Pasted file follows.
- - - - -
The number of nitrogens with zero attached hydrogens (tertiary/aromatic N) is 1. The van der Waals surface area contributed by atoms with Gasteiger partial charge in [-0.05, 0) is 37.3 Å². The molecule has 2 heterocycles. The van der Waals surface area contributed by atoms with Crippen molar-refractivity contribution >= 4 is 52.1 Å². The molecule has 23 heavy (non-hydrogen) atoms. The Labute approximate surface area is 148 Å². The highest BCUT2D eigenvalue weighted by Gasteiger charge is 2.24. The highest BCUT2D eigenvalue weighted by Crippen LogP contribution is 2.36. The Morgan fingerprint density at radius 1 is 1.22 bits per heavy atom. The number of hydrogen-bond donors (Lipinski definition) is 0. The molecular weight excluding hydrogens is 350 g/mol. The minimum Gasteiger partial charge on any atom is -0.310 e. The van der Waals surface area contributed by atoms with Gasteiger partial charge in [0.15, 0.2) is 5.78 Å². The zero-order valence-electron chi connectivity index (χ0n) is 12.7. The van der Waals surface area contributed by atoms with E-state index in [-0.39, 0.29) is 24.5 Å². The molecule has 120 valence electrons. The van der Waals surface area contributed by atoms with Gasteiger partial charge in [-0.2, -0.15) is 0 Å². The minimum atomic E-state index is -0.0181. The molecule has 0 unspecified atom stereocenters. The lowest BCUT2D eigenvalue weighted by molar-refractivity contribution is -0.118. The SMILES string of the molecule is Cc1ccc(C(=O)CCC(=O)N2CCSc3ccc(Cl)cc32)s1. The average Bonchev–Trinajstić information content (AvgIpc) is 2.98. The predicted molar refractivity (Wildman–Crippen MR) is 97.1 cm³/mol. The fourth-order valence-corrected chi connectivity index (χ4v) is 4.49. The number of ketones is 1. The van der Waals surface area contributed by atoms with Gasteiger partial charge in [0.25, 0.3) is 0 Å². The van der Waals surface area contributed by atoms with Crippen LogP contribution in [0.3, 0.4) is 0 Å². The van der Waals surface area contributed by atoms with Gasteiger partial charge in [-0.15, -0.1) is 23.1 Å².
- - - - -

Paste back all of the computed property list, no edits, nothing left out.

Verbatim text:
The number of nitrogens with zero attached hydrogens (tertiary/aromatic N) is 1. The van der Waals surface area contributed by atoms with Gasteiger partial charge in [-0.05, 0) is 37.3 Å². The molecule has 2 heterocycles. The van der Waals surface area contributed by atoms with Crippen molar-refractivity contribution >= 4 is 52.1 Å². The molecule has 23 heavy (non-hydrogen) atoms. The Labute approximate surface area is 148 Å². The highest BCUT2D eigenvalue weighted by Gasteiger charge is 2.24. The highest BCUT2D eigenvalue weighted by Crippen LogP contribution is 2.36. The Morgan fingerprint density at radius 1 is 1.22 bits per heavy atom. The number of hydrogen-bond donors (Lipinski definition) is 0. The molecular weight excluding hydrogens is 350 g/mol. The minimum Gasteiger partial charge on any atom is -0.310 e. The van der Waals surface area contributed by atoms with Gasteiger partial charge in [0.15, 0.2) is 5.78 Å². The zero-order valence-electron chi connectivity index (χ0n) is 12.7. The van der Waals surface area contributed by atoms with E-state index in [-0.39, 0.29) is 24.5 Å². The molecule has 120 valence electrons. The van der Waals surface area contributed by atoms with Gasteiger partial charge in [-0.2, -0.15) is 0 Å². The minimum atomic E-state index is -0.0181. The molecule has 0 unspecified atom stereocenters. The lowest BCUT2D eigenvalue weighted by molar-refractivity contribution is -0.118. The SMILES string of the molecule is Cc1ccc(C(=O)CCC(=O)N2CCSc3ccc(Cl)cc32)s1. The average Bonchev–Trinajstić information content (AvgIpc) is 2.98. The predicted molar refractivity (Wildman–Crippen MR) is 97.1 cm³/mol. The fourth-order valence-corrected chi connectivity index (χ4v) is 4.49. The number of ketones is 1. The van der Waals surface area contributed by atoms with Gasteiger partial charge in [0.25, 0.3) is 0 Å². The van der Waals surface area contributed by atoms with Crippen LogP contribution in [0.3, 0.4) is 0 Å². The van der Waals surface area contributed by atoms with Gasteiger partial charge in [-0.15, -0.1) is 23.1 Å².